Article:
News-Star: Opinion

The kindness of neighbors

This story begins two summers ago, when lightning struck the oak tree in our side yard.

In the days that followed that lightning strike, everyone I talked to said the tree was lost, and so it was. The leaves stayed on and fell like normal that fall, but none emerged last spring. Accepting the tree’s fate, my wife called three tree services so we could have the dead oak removed. But none called her back; maybe one tree wasn’t worth their time and effort.

The dead tree still standing wasn’t a big deal until last winter, when a storm with high winds tore out the tree’s top and sent it crashing into our yard, leaving quite a mess.

By way of confession, I pretty much do yard work only when necessary to keep the homeowners’ association from intervening, so a couple of Saturdays ago, I started tackling the tree debris so I could mow a yard that was getting too tall for comfort.

I made a little progress that first Saturday but not nearly enough. The next Saturday, my wife was able to join the effort, so I was encouraged. But truth be told, no matter how ready, how willing, how committed we were to the cause, two people could only do so much with a couple of handsaws and a pair of lopping shears.

Relief came in the form of the neighbor to the right of us. He offered to join the effort armed with a chainsaw. And so a job that promised to last all day, if not considerably longer, wrapped up in a couple of hours. The cleanup became a two-family effort, by the way, as our neighbor’s wife and young son joined in.

The next day, I was able to mow the yard, no doubt breathing a sigh of relief into a neighborhood that had most likely grown tired of both the tree wreck and the growing lawn.

After mowing the yard, I had an inexplicable desire to do even more yard work; specifically, I thought I could start filling in backyard ruts caused by an anonymous jerk and a handful of holes caused by decaying roots from long-ago trees.

This wasn’t the first time I had had this idea, but until last weekend, I was lacking in raw filler material. And then the neighbor to the left of us began removing a thin layer of grass from his yard to make way for a hedge he plans to plant.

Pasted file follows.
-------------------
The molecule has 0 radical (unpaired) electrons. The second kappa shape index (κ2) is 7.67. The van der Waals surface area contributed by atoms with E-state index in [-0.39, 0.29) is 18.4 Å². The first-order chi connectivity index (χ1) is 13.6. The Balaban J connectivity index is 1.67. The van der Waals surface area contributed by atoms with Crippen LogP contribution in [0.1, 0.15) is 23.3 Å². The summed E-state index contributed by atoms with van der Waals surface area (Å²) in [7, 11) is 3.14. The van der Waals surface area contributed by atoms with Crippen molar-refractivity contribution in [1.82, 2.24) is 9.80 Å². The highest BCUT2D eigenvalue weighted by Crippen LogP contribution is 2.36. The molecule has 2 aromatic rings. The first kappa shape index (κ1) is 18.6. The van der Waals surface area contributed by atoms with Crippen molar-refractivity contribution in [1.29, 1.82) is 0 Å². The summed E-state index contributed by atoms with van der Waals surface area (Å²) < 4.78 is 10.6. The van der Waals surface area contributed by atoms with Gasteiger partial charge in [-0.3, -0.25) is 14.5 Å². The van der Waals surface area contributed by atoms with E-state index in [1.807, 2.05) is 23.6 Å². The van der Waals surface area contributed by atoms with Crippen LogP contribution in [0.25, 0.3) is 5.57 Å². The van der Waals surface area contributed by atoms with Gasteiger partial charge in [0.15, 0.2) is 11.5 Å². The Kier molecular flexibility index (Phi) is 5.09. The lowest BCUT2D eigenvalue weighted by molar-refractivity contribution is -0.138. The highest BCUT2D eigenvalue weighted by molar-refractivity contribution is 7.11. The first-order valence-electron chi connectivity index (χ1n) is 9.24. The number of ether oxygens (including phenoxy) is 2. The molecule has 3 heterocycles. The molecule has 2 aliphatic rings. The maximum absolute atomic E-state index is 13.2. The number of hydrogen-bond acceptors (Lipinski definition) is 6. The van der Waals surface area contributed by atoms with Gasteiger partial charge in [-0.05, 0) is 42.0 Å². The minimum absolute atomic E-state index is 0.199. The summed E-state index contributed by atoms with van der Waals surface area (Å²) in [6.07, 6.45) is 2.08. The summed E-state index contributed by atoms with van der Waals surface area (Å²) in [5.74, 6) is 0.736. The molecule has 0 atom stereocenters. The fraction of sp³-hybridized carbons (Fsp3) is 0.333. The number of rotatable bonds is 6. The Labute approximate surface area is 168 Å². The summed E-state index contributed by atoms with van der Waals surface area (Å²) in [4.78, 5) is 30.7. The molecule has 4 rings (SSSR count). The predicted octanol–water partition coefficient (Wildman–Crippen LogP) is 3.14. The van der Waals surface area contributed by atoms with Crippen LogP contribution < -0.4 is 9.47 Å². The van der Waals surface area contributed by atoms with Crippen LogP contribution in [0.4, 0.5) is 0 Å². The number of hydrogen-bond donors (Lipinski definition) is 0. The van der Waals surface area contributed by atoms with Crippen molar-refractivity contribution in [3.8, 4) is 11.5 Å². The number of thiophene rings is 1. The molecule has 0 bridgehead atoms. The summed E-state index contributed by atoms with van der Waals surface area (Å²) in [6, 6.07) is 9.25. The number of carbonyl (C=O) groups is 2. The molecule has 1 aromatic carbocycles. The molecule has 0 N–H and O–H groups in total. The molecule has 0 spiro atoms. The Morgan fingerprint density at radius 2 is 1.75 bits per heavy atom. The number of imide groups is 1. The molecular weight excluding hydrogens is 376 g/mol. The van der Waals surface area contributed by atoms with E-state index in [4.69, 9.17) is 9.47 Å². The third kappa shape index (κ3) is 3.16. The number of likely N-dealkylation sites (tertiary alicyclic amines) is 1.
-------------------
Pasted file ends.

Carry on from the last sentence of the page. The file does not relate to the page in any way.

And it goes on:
He was filling wheelbarrows from his yard and hauling them uphill to the curb, so I offered to haul the loads to my yard instead. I expected nothing more than free topsoil and grass, but soon, the neighbor was doing the wheeling; he even enlisted the help of his wife.

Suffice it to say that for the second day in a row, a Bolejack family yard effort was made considerably easier and shorter by the kindness of neighbors.

I write all of this to say this: It is not in my nature or my wife’s nature to be a bother or a burden. The last thing we want is to be an inconvenience; we’re the kind of people who apologize to the doctor for getting sick.

So that first weekend in the yard, when the neighbor first offered his chainsaw services, I said no not because I didn’t want them or couldn’t use them; the opposite was true. I said no because I did not want to be a bother to him.

But after the past couple of weekends, I have come to understand that my neighbors aren’t neighborly simply because they live next door. They’re neighborly because they’re good people, really good people, who offer to help others because that’s in their nature.

We don’t choose our neighbors of course; that’s left to chance. So let me just say how lucky the Bolejacks are to be surrounded by good neighbors.

Wants vs. expectations

I think consumers want value in the services they purchase. But when it comes to government services, do they really expect to receive that value? I’m starting to wonder.

For all the years I’ve lived in Four Oaks – 14-plus now – the town has always collected my trash twice a week from a container I provided. But a few weeks back, we arrived home to find a new, quite large garbage container by the curb. The attached note said, essentially, that Four Oaks had turned trash collection over to a private hauler that would collect our garbage once a week, not twice, in the provided container.

Since then, I have heard more than one Holt Lake South homeowner say the town ought to cut our garbage bills in half since it has cut service in half. That’s the value they want in Town of Four Oaks services. But in the very next sentence, these same homeowners have said the town won’t cut our bills in half. That’s their expectation of how government will treat them.

I’ve been around long enough to know that the cost of a government service never falls, no matter the circumstance. I do, however, take some comfort in knowing that, going forward, Four Oaks taxpayers won’t be employing sanitation workers entitled to guaranteed pensions and lifetime health insurance. For my money, literally, benefits in the public sector should be no greater than those in the private economy.

Still, when citizens want one thing from their government but cynically expect something less, then government has a problem that it’s elected leaders should address.